At the top, by the far end of the hilltop square, you’ll find the 17th-century Naxos Archaeological Museum, a well-tended garden of oleander, geraniums, bougainvillea, and a host of other flowers, and the Naxos Cultural Center, formerly the Ursuline School for Girls, representing 17th– and 18th-century efforts at educating them.

 

After that hike, I suggest a drive to a beach close by a truly mysterious place, and then perhaps lunch at one of my favorite tavernas of all time.

 

If you follow the main road heading south out of Chora to its paved conclusion, and turn right onto a narrower paved road running between cedar-dotted sand dunes, you’ll pass parked cars sitting off to both sides of the road.  Keep going, and turn left at what seems more of a sandy path than a road. It will open up at an impromptu parking area separated from the beach by a line of cedars. You’ve now have arrived at the half-kilometer long Alyko Beach, perhaps the most beautiful and undeveloped beach on the island.

 

It’s also a place literally surrounded by mystery, for high above the northern end of the beach stands a solitary church and what looks to be the skeleton of some sort of abandoned concrete and stone construction.

 

If you wish to explore what may be there—and what mystery lover can resist that temptation–head north toward the skeleton along a dirt path that dips down to a small concrete pier by the water before leading up to a wide promontory overlooking the sea.

 

Near the top, the full scope of the project, seen only in part from the beach, comes into view.  One- and two-story stone skeletons track along the rim of the cape in an architectural theme reminiscent of the Roman Coliseum’s penchant for archways, commanding an unobstructed view of the sea.

 

Leave the shrubbery-lined path and walk between the perimeter buildings into a broad, open space covered in concrete. Unkempt gorse and other hardy greenery compete for random patches of available dirt.  Be careful where you step, because parts of the concrete have collapsed into the hollow below, but this is where a grand surprise awaits you. Stop, lift your eyes, and look all around you.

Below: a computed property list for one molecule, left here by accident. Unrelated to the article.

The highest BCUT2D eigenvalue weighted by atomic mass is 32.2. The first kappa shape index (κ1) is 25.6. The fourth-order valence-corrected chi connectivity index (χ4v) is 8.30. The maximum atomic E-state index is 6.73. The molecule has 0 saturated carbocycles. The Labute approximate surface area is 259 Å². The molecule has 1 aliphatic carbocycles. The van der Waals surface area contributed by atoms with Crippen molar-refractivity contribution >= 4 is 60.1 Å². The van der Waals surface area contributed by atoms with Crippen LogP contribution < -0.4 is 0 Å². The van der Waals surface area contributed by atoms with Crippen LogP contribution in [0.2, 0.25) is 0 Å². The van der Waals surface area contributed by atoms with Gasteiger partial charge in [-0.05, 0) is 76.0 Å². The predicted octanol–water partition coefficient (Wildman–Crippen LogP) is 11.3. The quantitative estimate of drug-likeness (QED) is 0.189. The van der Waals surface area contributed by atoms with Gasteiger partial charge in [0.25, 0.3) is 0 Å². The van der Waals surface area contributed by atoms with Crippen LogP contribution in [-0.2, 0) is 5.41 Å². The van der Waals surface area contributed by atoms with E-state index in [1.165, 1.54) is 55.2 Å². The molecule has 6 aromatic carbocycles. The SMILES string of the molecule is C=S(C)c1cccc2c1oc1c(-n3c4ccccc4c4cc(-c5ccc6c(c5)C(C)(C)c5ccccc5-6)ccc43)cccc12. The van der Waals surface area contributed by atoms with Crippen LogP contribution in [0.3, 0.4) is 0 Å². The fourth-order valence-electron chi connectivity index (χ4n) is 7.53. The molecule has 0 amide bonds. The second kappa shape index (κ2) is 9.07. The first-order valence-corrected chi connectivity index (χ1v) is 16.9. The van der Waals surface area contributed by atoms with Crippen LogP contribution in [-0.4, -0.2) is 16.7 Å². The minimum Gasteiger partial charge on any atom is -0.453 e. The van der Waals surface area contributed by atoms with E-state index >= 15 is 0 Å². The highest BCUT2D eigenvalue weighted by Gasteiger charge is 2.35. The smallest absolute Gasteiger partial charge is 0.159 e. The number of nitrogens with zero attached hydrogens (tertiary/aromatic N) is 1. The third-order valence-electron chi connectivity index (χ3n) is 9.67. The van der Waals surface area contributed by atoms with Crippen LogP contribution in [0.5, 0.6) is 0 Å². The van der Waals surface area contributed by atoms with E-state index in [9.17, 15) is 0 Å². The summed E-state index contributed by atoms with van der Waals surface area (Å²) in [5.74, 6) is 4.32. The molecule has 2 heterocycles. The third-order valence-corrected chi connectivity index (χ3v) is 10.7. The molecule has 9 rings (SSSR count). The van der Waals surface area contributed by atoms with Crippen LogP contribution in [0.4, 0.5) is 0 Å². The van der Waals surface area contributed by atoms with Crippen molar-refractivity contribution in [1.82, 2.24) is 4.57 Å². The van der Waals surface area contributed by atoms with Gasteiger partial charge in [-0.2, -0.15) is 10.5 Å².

Huge, colorful murals of mythical creatures—faces, birds, and omens—leap out from almost every vertical surface. Long abandoned concrete walls turned into gigantic canvases, one more challenging to the senses than the next.

 

They are the creation of a Balian street artist who lives in Athens. And within the skeletal maze of unfinished rooms and hallways there are more inside.  But be careful where you step.

 

Have you seen enough?  Let’s go for lunch.

 

A few minutes north of the beach you enter the area of Kastraki, passing between fields of hay, olives, and pasture, all bordered in the distance by clusters of modern white villas.  Beyond a row of beach pines, turn right into a dusty parking lot and stop beside a pale ochre roadhouse cloistered by olive, fig, apricot and pomegranate, well-tended gardens, and a veranda draped in bougainvillea, hibiscus, and grape.  You are now in what many claim to be the best taverna in the Cyclades.

 

Order off the menu from a wall-mounted chalkboard listing specials, such as mussels in wine, grilled figs with local cheese, deep fried little fishes, and sardines stuffed with capers and cherry tomatoes, mackerel and fava, shrimps in lemon, rabbit in tomato, oven-cooked chicken with potatoes, and all accompanied by the house’s homemade wine. I promise that dish by dish, you’ll be uttering praises like “best ever,” “fantastic,” and “amazing,”

 

Now that you’ve seen the town, been to the beach, enjoyed some wild art, and had lunch, I’ve got to get back to creating the plot lines and characters that rely upon these backgrounds to bring thrills and chills to my readers.

 

For those of you who’d like to see more of Naxos without leaving home, there is a way…coming April 6th.

 

Yiasas